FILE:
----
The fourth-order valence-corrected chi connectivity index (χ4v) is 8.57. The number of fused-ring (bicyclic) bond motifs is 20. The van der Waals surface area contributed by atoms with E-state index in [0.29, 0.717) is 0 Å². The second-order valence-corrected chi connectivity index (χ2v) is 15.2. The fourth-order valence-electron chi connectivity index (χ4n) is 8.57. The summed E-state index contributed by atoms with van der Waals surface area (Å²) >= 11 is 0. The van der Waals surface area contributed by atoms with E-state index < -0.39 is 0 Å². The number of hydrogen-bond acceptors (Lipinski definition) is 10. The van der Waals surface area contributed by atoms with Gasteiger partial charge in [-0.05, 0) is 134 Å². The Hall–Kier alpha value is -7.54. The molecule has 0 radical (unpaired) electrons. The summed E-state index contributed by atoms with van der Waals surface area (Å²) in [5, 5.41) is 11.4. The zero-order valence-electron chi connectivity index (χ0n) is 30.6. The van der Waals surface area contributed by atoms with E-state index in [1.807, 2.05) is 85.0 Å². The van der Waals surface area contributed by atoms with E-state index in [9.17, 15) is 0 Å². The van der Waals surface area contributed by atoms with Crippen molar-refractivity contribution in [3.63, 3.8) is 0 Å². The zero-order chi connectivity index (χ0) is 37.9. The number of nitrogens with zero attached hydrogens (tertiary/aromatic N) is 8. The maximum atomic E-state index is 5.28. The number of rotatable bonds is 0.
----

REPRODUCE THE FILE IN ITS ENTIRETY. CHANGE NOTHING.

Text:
The fourth-order valence-corrected chi connectivity index (χ4v) is 8.57. The number of fused-ring (bicyclic) bond motifs is 20. The van der Waals surface area contributed by atoms with E-state index in [0.29, 0.717) is 0 Å². The second-order valence-corrected chi connectivity index (χ2v) is 15.2. The fourth-order valence-electron chi connectivity index (χ4n) is 8.57. The summed E-state index contributed by atoms with van der Waals surface area (Å²) >= 11 is 0. The van der Waals surface area contributed by atoms with E-state index < -0.39 is 0 Å². The number of hydrogen-bond acceptors (Lipinski definition) is 10. The van der Waals surface area contributed by atoms with Gasteiger partial charge in [-0.05, 0) is 134 Å². The Hall–Kier alpha value is -7.54. The molecule has 0 radical (unpaired) electrons. The summed E-state index contributed by atoms with van der Waals surface area (Å²) in [5, 5.41) is 11.4. The zero-order valence-electron chi connectivity index (χ0n) is 30.6. The van der Waals surface area contributed by atoms with E-state index in [1.807, 2.05) is 85.0 Å². The van der Waals surface area contributed by atoms with E-state index in [9.17, 15) is 0 Å². The van der Waals surface area contributed by atoms with Crippen molar-refractivity contribution in [3.63, 3.8) is 0 Å². The zero-order chi connectivity index (χ0) is 37.9. The number of nitrogens with zero attached hydrogens (tertiary/aromatic N) is 8. The maximum atomic E-state index is 5.28. The number of rotatable bonds is 0.